A common misconception about female genital mutilation (FGM) is that it’s only practiced in rural and remote areas, by individuals with little formal education. However, research from the Population Council shows that at least 15 million women who have undergone FGM were cut by a health care provider, such as a doctor, midwife, or a nurse. This means a significant number of the 200 million women affected by FGM went through the practice in a medical setting.
Why is this such a worrying trend and what can be done? We caught up with Nafissatou J. Diop, coordinator of the UNFPA-UNICEF Joint Programme on FGM, to find out more.
What drives you in your work to end FGM?
As an African woman, I am very sensitive to girls’ and women’s rights, living conditions, and wellbeing. There is no medical justification for FGM. There are so many battles to fight when you are a woman already, at least you should be free of FGM as well as other issues like staying in school and resisting sexual harassment. FGM inflicts a lifetime of effects whose costs cannot be quantified – physical pain, psychological trauma, anxiety, isolation, and despair. Where we can make a difference is ending this kind of harmful practice.
There are so many battles to fight when you are a woman already, at least you should be free of FGM.
Tell us more about what the UN is doing to tackle this issue?
I work for the UNFPA-UNICEF Joint Programme on the elimination of FGM and our programme name is “Accelerating Change.” We were set up in 2008 and our vision is to end FGM in one generation. This was based on research we conducted in the year 2000, which estimated that by bringing in the social norm perspective, we could really declare the end of FGM in the next 25 years.
Why is the medicalisation of FGM so important to confront?
The medicalisation of FGM is really worrying for us. Activists put a lot of focus on communicating the health consequences of FGM, and today we have a total of over 15 million girls who have undergone FGM by health care providers. Of course, the health consequences of FGM are what brought more attention to the issue and advancement in terms of policy and dialogue with traditional and religious gatekeepers. It’s an easier entry point and area of discussion, but the reaction from the communities when you tell them FGM is harmful is to say, “Ok, let me find a safer way to do it.” They understand that the process is harmful, so they turn to a health care provider with hygienic tools. The reality is, FGM can never be safe and there is no medical justification for it. Even when the procedure is performed in a sterile environment by a health care provider, there is a risk of health consequences immediately and later in life.
The reality is, FGM can never be safe and there is no medical justification for it.
Medicalised FGM is happening in several countries (seven in Africa) and in other parts of the world, like Iraq, Indonesia, and Malaysia. Health care providers are influential people because they save lives – so the minute they start doing FGM, it legitimises the practice. For example, in Sudan and Guinea it’s the midwives doing it (FGM), and these are women who protect other women and newborn babies during pregnancy and birth. This doesn’t change the fact that FGM is a form of abuse, a human rights violation against the bodily integrity of the girl, and done without her consent.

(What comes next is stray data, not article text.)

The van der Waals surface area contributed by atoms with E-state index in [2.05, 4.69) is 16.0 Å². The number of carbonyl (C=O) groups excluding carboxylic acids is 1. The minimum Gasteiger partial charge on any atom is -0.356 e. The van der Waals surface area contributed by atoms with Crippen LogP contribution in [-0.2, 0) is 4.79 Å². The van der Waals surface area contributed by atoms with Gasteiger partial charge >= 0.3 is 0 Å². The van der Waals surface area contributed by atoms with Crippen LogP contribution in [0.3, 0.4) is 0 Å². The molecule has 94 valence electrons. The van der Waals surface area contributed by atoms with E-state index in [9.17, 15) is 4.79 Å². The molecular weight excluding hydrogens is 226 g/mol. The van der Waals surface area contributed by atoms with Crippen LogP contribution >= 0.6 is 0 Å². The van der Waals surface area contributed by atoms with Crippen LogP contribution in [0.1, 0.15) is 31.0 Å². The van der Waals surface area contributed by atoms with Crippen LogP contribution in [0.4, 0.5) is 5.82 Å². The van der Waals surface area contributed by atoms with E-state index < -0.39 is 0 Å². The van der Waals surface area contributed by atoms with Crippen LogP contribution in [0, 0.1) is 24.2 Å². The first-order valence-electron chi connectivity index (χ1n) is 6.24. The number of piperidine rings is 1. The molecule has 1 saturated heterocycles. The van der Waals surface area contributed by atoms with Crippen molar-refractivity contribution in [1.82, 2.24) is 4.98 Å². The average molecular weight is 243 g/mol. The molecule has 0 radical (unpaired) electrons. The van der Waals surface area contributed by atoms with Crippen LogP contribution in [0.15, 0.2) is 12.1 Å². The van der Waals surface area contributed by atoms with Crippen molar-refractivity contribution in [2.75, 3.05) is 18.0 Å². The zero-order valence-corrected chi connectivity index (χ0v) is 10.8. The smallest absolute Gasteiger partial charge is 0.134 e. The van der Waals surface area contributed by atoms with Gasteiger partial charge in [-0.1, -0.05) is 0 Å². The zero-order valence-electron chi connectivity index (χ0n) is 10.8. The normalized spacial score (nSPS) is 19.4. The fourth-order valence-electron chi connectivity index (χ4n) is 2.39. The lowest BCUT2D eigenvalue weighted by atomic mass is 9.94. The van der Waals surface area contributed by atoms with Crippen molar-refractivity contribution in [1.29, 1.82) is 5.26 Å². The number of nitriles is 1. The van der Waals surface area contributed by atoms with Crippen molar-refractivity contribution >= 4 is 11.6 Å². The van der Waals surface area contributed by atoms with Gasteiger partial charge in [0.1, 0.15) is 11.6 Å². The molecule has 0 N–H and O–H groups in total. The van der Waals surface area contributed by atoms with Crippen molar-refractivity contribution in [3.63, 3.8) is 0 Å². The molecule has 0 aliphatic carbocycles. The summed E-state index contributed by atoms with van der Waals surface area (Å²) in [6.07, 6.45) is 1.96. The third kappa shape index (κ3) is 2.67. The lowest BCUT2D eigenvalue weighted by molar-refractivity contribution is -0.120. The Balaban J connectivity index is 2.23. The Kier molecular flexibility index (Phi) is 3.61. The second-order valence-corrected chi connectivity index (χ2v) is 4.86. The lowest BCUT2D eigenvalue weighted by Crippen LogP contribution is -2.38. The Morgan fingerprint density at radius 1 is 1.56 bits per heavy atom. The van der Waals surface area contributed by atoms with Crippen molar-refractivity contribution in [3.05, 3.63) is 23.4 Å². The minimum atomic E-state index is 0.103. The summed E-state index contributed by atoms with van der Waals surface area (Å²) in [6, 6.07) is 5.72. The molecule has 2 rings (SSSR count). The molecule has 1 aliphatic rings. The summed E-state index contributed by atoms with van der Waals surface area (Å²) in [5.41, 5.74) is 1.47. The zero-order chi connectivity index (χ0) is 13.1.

So, medicalisation is dangerous because it risks legitimising FGM, which is always a human rights violation. What is being done to address this?
Right now, the big question is how to make sure health care providers respect the Hippocratic Oath to do no harm. They can be agents of change, so we need to make sure that they are engaged, able to resist social pressure, protect girls, and help shift the norms in a collective way.
Health care providers have great potential to use their voices to support the global movement in ending FGM. We support countries in developing national guidelines to address medicalisation. In medical schools, there used to be no mention of FGM, but we have been able to include it in the curriculum in some countries, as well as training modules for in-service professionals. We also support the dissemination of laws and their enforcement. Usually, the law is more severe in terms of sanctions when it is a health care provider doing it. So, this information needs to be out there, widely known by everyone in the medical community. Professionals coming out of medical school will leave with that knowledge, but more than that, also the attitude of condemning the practice.
We have also started putting in place monitoring, evaluation and accountability mechanisms to identify these cases, track them and report them to the judicial system. We need to strengthen our engagement with national human rights institutions to carry out inquiries.
What advice do you have for those working to end FGM?
Be courageous. Don’t be afraid. Be strong in your vision, in your commitment, in your conviction that FGM should end. There is also a need to question the approaches and strengthen evidence-based interventions. I’ve been working on this issue for 20 years and the changes are coming very fast now.
I’ve been working on this issue for 20 years and the changes are coming very fast now.
However, not everybody is a messenger. Ending FGM is important, but the messenger is even more important. Who is bringing the message is key. I have seen this kind of mistake so many times and it can be so harmful when the wrong person, from outside a community, brings messages to religious leaders, for example. This, for me, is a key element. Change needs to come from within. We need to prioritise a culturally sensitive approach, and focus on empowering people within these communities to help them spread the norm of not cutting their girls.